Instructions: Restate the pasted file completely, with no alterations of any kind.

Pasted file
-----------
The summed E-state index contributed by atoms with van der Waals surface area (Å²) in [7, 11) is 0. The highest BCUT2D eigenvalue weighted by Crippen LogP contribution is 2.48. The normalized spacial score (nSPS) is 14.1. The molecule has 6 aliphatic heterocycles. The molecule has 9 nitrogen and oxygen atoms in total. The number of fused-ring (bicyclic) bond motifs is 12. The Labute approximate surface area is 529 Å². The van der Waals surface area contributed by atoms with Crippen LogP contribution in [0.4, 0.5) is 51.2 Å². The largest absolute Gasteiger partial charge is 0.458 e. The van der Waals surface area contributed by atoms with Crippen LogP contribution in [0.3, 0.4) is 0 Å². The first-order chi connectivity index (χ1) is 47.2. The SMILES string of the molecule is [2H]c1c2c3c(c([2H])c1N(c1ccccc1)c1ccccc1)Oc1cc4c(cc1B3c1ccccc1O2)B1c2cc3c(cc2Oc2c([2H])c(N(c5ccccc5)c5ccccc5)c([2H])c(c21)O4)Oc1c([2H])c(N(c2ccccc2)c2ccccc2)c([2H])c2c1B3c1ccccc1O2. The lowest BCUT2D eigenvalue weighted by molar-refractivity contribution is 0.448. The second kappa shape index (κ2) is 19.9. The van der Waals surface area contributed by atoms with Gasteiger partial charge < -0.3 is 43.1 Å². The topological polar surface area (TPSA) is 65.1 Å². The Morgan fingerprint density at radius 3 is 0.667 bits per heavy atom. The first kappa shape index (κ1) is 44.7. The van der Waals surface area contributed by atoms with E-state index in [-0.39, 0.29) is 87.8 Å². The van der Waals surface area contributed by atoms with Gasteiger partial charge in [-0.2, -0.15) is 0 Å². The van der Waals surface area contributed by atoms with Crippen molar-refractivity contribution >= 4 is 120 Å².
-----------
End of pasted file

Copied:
The summed E-state index contributed by atoms with van der Waals surface area (Å²) in [7, 11) is 0. The highest BCUT2D eigenvalue weighted by Crippen LogP contribution is 2.48. The normalized spacial score (nSPS) is 14.1. The molecule has 6 aliphatic heterocycles. The molecule has 9 nitrogen and oxygen atoms in total. The number of fused-ring (bicyclic) bond motifs is 12. The Labute approximate surface area is 529 Å². The van der Waals surface area contributed by atoms with Crippen LogP contribution in [0.4, 0.5) is 51.2 Å². The largest absolute Gasteiger partial charge is 0.458 e. The van der Waals surface area contributed by atoms with Crippen LogP contribution in [0.3, 0.4) is 0 Å². The first-order chi connectivity index (χ1) is 47.2. The SMILES string of the molecule is [2H]c1c2c3c(c([2H])c1N(c1ccccc1)c1ccccc1)Oc1cc4c(cc1B3c1ccccc1O2)B1c2cc3c(cc2Oc2c([2H])c(N(c5ccccc5)c5ccccc5)c([2H])c(c21)O4)Oc1c([2H])c(N(c2ccccc2)c2ccccc2)c([2H])c2c1B3c1ccccc1O2. The lowest BCUT2D eigenvalue weighted by molar-refractivity contribution is 0.448. The second kappa shape index (κ2) is 19.9. The van der Waals surface area contributed by atoms with Gasteiger partial charge < -0.3 is 43.1 Å². The topological polar surface area (TPSA) is 65.1 Å². The Morgan fingerprint density at radius 3 is 0.667 bits per heavy atom. The first kappa shape index (κ1) is 44.7. The van der Waals surface area contributed by atoms with E-state index in [-0.39, 0.29) is 87.8 Å². The van der Waals surface area contributed by atoms with Gasteiger partial charge in [-0.2, -0.15) is 0 Å². The van der Waals surface area contributed by atoms with Crippen molar-refractivity contribution >= 4 is 120 Å².